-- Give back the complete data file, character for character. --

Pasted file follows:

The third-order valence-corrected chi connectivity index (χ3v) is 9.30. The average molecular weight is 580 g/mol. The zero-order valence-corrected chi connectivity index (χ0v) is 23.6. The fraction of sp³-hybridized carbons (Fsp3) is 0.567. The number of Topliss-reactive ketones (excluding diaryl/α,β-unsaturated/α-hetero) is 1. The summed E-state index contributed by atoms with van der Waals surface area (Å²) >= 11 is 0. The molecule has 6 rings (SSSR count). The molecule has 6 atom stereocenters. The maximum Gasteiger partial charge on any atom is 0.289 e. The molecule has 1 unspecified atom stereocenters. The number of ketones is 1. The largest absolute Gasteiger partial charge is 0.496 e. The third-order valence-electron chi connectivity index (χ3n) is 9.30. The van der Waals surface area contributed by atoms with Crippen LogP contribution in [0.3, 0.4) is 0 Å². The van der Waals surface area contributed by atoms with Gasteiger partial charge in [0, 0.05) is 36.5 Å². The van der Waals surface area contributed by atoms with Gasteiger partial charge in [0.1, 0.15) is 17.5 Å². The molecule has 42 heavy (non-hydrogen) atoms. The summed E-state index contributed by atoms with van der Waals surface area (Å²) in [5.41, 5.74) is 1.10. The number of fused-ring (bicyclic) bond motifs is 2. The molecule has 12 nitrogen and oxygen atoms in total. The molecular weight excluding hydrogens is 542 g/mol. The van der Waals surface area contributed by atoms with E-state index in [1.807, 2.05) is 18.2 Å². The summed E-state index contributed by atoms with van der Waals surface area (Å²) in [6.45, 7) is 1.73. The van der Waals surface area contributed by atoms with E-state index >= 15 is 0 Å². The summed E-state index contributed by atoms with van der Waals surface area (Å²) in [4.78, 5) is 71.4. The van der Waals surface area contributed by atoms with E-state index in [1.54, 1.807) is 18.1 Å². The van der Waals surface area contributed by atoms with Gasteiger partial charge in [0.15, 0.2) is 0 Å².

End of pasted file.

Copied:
The third-order valence-corrected chi connectivity index (χ3v) is 9.30. The average molecular weight is 580 g/mol. The zero-order valence-corrected chi connectivity index (χ0v) is 23.6. The fraction of sp³-hybridized carbons (Fsp3) is 0.567. The number of Topliss-reactive ketones (excluding diaryl/α,β-unsaturated/α-hetero) is 1. The summed E-state index contributed by atoms with van der Waals surface area (Å²) >= 11 is 0. The molecule has 6 rings (SSSR count). The molecule has 6 atom stereocenters. The maximum Gasteiger partial charge on any atom is 0.289 e. The molecule has 1 unspecified atom stereocenters. The number of ketones is 1. The largest absolute Gasteiger partial charge is 0.496 e. The third-order valence-electron chi connectivity index (χ3n) is 9.30. The van der Waals surface area contributed by atoms with Crippen LogP contribution in [0.3, 0.4) is 0 Å². The van der Waals surface area contributed by atoms with Gasteiger partial charge in [0, 0.05) is 36.5 Å². The van der Waals surface area contributed by atoms with Gasteiger partial charge in [0.1, 0.15) is 17.5 Å². The molecule has 42 heavy (non-hydrogen) atoms. The summed E-state index contributed by atoms with van der Waals surface area (Å²) in [5.41, 5.74) is 1.10. The number of fused-ring (bicyclic) bond motifs is 2. The molecule has 12 nitrogen and oxygen atoms in total. The molecular weight excluding hydrogens is 542 g/mol. The van der Waals surface area contributed by atoms with E-state index in [1.807, 2.05) is 18.2 Å². The summed E-state index contributed by atoms with van der Waals surface area (Å²) in [6.45, 7) is 1.73. The van der Waals surface area contributed by atoms with E-state index >= 15 is 0 Å². The summed E-state index contributed by atoms with van der Waals surface area (Å²) in [4.78, 5) is 71.4. The van der Waals surface area contributed by atoms with E-state index in [1.54, 1.807) is 18.1 Å². The van der Waals surface area contributed by atoms with Gasteiger partial charge in [0.15, 0.2) is 0 Å².